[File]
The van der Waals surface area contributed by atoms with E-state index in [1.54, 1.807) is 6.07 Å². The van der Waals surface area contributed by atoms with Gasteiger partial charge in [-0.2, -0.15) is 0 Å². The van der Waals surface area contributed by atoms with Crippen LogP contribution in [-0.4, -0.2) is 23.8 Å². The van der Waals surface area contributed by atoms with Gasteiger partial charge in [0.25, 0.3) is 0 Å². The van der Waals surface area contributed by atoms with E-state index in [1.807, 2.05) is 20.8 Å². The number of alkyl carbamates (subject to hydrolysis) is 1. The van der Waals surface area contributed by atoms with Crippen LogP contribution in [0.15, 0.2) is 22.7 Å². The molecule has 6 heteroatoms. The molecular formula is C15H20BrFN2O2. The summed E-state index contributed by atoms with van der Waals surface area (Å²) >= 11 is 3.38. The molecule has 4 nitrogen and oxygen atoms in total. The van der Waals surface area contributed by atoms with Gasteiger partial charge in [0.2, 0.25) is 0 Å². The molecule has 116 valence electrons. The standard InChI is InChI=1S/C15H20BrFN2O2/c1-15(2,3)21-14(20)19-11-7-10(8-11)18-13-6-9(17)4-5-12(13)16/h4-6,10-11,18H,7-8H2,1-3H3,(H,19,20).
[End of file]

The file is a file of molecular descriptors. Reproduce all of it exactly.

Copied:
The van der Waals surface area contributed by atoms with E-state index in [1.54, 1.807) is 6.07 Å². The van der Waals surface area contributed by atoms with Gasteiger partial charge in [-0.2, -0.15) is 0 Å². The van der Waals surface area contributed by atoms with Crippen LogP contribution in [-0.4, -0.2) is 23.8 Å². The van der Waals surface area contributed by atoms with Gasteiger partial charge in [0.25, 0.3) is 0 Å². The van der Waals surface area contributed by atoms with E-state index in [1.807, 2.05) is 20.8 Å². The number of alkyl carbamates (subject to hydrolysis) is 1. The van der Waals surface area contributed by atoms with Crippen LogP contribution in [0.15, 0.2) is 22.7 Å². The molecule has 6 heteroatoms. The molecular formula is C15H20BrFN2O2. The summed E-state index contributed by atoms with van der Waals surface area (Å²) >= 11 is 3.38. The molecule has 4 nitrogen and oxygen atoms in total. The van der Waals surface area contributed by atoms with Gasteiger partial charge in [0.2, 0.25) is 0 Å². The molecule has 116 valence electrons. The standard InChI is InChI=1S/C15H20BrFN2O2/c1-15(2,3)21-14(20)19-11-7-10(8-11)18-13-6-9(17)4-5-12(13)16/h4-6,10-11,18H,7-8H2,1-3H3,(H,19,20).